Nobody downloaded yet

The Radical Past of Liberal Feminism - Essay Example

Comments (0) Cite this document
The aim of the paper “The Radical Past of Liberal Feminism” is to examine feminism as the Second Wave of suffragists’ movement, which started promoting women’s equality from the end of the eighteenth century. The Second Wave soon gained many supporters among women and even men…
Download full paperFile format: .doc, available for editing
GRAB THE BEST PAPER99% of users find it useful
The Radical Past of Liberal Feminism
Read TextPreview

Extract of sample "The Radical Past of Liberal Feminism"

Download file to see previous pages Although all groups had the similarity in fighting for women’s rights the approaches to classify the problem and define the methods to improve the women’s position were quite unlike.
Any idea which is worth existence in society is inevitable to create an interest group and be originated from the political system. Feminism was not an exception. Thus, two confrontational ideas of the political system – Marxist and bourgeois – gave the names of the two feminists’ groups which argued different approaches to women’s freedom and equal rights.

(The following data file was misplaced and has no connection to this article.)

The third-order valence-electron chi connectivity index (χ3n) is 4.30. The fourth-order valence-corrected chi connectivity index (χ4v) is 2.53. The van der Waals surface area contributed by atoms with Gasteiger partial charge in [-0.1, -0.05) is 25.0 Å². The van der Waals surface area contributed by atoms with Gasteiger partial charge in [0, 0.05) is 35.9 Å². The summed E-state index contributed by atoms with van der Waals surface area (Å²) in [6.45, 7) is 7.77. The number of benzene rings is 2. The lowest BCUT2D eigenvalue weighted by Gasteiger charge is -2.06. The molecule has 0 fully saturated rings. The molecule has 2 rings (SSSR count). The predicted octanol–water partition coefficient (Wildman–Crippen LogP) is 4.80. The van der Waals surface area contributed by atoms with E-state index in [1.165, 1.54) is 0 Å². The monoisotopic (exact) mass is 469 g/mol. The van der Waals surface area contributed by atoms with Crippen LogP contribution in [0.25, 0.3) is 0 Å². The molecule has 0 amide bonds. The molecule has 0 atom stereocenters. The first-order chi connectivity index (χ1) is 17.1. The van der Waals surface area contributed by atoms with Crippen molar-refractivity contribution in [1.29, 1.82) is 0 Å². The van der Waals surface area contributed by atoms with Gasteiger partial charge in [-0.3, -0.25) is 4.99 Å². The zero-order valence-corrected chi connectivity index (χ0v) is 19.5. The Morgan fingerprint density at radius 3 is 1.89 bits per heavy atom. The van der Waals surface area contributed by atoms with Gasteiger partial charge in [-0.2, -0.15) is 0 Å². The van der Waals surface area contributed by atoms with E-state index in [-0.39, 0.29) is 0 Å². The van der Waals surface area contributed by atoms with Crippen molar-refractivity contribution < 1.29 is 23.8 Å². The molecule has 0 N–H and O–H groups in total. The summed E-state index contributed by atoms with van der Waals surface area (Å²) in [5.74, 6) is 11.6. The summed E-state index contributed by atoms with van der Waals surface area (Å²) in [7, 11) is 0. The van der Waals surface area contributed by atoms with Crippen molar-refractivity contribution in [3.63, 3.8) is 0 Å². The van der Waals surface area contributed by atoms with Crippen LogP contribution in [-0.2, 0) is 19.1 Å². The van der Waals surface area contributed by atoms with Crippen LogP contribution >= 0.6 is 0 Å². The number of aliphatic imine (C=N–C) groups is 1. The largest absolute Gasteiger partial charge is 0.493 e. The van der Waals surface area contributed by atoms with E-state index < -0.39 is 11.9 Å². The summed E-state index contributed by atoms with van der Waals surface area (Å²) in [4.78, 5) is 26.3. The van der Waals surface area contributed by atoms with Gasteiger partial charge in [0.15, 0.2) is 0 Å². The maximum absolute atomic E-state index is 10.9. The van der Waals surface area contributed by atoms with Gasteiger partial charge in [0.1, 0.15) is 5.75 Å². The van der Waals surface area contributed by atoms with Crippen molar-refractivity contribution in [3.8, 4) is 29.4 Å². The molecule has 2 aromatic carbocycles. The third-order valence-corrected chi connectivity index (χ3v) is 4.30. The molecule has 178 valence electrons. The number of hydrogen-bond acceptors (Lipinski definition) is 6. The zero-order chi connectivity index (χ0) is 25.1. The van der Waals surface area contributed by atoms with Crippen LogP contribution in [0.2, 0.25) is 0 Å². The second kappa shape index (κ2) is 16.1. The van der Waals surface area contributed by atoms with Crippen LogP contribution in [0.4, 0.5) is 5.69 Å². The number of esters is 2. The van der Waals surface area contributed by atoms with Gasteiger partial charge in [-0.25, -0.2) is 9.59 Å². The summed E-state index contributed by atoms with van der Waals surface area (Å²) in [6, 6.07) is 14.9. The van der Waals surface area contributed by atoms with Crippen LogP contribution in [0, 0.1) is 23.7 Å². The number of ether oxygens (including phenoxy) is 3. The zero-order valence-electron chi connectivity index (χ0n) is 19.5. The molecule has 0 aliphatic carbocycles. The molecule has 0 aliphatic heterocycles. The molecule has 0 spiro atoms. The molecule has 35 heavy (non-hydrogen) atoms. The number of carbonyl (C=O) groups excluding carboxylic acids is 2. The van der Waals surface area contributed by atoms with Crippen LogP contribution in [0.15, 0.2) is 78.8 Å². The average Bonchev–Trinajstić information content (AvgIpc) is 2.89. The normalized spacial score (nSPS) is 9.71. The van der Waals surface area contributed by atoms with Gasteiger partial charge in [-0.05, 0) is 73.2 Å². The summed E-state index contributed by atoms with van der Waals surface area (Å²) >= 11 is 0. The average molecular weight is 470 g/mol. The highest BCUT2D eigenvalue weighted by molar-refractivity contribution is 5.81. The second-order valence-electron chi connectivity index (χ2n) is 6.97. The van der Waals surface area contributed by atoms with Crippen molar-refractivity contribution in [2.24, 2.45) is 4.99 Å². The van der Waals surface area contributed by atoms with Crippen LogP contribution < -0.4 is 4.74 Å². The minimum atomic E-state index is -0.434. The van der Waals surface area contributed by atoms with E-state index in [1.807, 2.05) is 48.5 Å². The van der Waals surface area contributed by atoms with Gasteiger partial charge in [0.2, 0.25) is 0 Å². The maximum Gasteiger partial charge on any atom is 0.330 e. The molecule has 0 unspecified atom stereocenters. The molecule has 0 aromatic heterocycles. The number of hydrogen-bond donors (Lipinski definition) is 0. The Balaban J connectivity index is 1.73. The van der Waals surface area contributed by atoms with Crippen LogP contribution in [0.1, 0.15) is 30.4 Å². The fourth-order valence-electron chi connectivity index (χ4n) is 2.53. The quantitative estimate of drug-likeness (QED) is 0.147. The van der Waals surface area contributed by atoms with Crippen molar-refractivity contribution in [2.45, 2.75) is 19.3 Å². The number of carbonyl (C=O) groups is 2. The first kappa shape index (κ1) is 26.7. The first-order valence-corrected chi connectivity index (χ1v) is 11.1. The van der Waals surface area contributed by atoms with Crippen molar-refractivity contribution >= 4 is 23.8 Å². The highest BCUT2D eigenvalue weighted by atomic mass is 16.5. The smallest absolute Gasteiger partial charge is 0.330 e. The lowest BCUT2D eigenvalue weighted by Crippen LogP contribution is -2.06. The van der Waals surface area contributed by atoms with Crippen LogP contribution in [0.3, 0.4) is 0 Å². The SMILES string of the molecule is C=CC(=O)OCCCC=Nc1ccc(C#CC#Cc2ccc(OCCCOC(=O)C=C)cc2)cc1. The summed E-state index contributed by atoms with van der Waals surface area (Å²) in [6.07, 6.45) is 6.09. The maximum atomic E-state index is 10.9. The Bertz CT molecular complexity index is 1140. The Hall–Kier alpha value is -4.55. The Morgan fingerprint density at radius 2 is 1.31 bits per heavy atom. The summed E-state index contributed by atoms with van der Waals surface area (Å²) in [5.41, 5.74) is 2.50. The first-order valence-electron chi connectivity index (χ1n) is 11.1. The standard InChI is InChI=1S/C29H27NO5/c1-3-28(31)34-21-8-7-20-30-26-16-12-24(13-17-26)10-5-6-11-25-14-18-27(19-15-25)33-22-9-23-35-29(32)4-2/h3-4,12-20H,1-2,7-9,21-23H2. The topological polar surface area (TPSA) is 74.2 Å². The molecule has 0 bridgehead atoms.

Critics’ review of both groups can help clearly understand these differences. online journal critically examines Marxist and liberal approaches to women’s freedom without supporting any of them. They argue that neither Marxist societal focus on women’s financial independence nor liberal feminists’ accusations of women’s unequal position based on biological gender could not help women to change something. (One Purpose, Many Voices). Let us have a deeper look why both approaches were not successful.
Marxist feminism bought up the idea of turning the capitalist society into socialist one where no one (see men) has financially higher position and, therefore, women gain financial freedom. Yet, to have nothing means to be free. But who wants to not have any possessions or property for the idea of equal rights? If there is no property there is no control. If there is no control there is no any society, even socialist society. Thus, women should have been strived for gaining higher financial position rather than dismissing men from their financially dominant scale. Many feminists could not support Marxist approach because they were willing to be equal rich instead of being equal poor.
Comparing with Marxist approach liberal feminists had quite an opposite focus. While Marxists desired to change a society as a structure liberalists focused on changing individuals in their society.  ...Download file to see next pagesRead More
Cite this document
  • APA
  • MLA